Conflict, Cooperation, and Eusociality

The evolution of eusocial systems is considered one of the major transitions in the history of life on earth. Eusocial systems are characterized by a reproductive division of labor, an overlap of generations, and cooperative care of the young. Examining primitively eusocial animals may provide a glimpse at an intermediate stage between solitary and highly eusocial animals (Reeve & Keller 2001).

Since eusocial systems are defined by extreme reproductive skew (i.e. the degree to which one or a few animals monopolize the group's reproduction) it has been useful to examine how reproduction is shared between cooperative breeders (Keller & Reeve 1994, Nonacs 2001). Reproductive skew models, which include ecological and genetic information, accurately predict reproductive sharing in P. fuscatus wasps (Reeve et al. 2000). Research on P. dominulus (Queller et al. 2000; Liebert & Starks 2006), P. bellicosus (Field et al. 1998), and P. carolina (Sepp et al. 2002), however, failed to support reproductive skew models.

Reproductive skew models are often presented as providing a unified theory of social evolution (Reeve et al. 2000). It is not clear, however, if these models are even sufficient to describe cooperation within phylogenetically closely related paper wasps. What is clear, is that Polistes females engage in a number of alternative reproductive tactics (Reeve 1991; Reeve et al. 1998; Starks 1998, 2001).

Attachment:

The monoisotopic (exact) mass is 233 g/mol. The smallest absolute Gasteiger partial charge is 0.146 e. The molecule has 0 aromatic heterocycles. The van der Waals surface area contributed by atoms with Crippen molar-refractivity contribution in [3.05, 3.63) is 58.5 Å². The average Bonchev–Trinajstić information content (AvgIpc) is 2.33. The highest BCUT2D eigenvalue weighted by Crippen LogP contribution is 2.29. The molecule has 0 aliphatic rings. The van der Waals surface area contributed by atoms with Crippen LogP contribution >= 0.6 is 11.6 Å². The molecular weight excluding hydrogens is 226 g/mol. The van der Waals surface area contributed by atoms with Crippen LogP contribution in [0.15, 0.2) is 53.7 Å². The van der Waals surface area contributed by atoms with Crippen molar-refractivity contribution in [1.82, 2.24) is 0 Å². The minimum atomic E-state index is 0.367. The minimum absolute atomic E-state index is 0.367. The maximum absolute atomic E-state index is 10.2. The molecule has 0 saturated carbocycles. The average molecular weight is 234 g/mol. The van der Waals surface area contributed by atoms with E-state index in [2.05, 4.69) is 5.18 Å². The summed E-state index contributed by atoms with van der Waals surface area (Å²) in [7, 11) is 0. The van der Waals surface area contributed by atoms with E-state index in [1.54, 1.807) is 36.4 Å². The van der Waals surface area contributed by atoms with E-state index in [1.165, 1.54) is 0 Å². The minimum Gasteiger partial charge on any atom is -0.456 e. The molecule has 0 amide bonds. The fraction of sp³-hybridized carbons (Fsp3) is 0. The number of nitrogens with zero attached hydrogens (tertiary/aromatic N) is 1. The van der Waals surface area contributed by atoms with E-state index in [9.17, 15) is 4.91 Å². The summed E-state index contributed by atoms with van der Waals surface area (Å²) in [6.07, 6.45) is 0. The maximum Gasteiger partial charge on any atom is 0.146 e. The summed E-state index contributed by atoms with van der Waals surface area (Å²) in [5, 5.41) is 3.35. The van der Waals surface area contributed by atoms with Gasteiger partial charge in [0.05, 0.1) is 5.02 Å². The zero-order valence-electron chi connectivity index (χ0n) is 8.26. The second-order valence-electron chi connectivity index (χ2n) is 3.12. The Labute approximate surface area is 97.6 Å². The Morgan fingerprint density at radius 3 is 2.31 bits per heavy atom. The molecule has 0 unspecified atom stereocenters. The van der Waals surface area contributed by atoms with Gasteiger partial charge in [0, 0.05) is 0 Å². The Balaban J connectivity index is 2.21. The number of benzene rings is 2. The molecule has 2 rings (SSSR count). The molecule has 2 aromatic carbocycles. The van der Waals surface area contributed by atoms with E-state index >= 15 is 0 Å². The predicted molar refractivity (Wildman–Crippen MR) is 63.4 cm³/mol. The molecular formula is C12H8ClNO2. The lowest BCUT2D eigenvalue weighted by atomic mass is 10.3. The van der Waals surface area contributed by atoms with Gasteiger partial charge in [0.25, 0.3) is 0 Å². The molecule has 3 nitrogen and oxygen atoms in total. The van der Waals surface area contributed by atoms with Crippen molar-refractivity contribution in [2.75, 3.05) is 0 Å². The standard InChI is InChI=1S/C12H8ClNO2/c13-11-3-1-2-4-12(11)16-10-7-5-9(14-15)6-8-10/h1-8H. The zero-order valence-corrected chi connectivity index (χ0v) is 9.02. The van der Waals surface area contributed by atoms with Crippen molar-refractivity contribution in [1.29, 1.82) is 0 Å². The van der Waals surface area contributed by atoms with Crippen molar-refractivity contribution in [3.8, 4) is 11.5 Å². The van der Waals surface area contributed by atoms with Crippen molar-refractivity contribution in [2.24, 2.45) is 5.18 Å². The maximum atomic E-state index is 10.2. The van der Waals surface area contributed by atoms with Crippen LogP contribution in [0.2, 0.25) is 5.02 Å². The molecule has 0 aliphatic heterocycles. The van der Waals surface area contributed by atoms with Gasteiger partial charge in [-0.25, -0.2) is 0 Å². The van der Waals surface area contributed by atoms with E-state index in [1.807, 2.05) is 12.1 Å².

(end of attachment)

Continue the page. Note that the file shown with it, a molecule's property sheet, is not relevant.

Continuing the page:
Although the fitness payoffs of these alternatives are often hypothesized (see Reeve et al. 2000), actual values are necessary for fine-grade application of kin selection theory (Hamilton 1964). Due to difficulties with field populations (see Nonacs & Reeve 1993), these values have not been satisfactorily determined. My lab is working to remedy this problem using captive enclosure populations. This data will be used to generate a unified predictive model describing founding behavior in Polistes wasps.

Worker reproduction in honey bees and the policing necessary to reduce the selfish benefit is an example of conflict within a cooperative society (Ratnieks et al. 2001). Male-stuffing is another excellent example of this phenomenon: male-stuffing is an intracolonial behavioral mechanism that precludes males from consuming foraged items (Starks & Poe 1997). Watch the wasps approximately halfway between the center of the nest and its outer edge at '~4:00'.

My lab aims to determine if aggression directed at male nestmates is modulated by levels of relatedness, the per capita energy necessary to aggress the males, and/or the availability of resources. This form of conflict within a cooperative society is an instance where a multiple levels-of-selection approach is valuable in determining the behavior's selective advantage (see Wilson 2001). Thus this investigation will advance understanding of both conflict and cooperation within groups and the level of selection approach.

Results diagram
Alternative Behavioral
Alternative diagram
Context agression diagram


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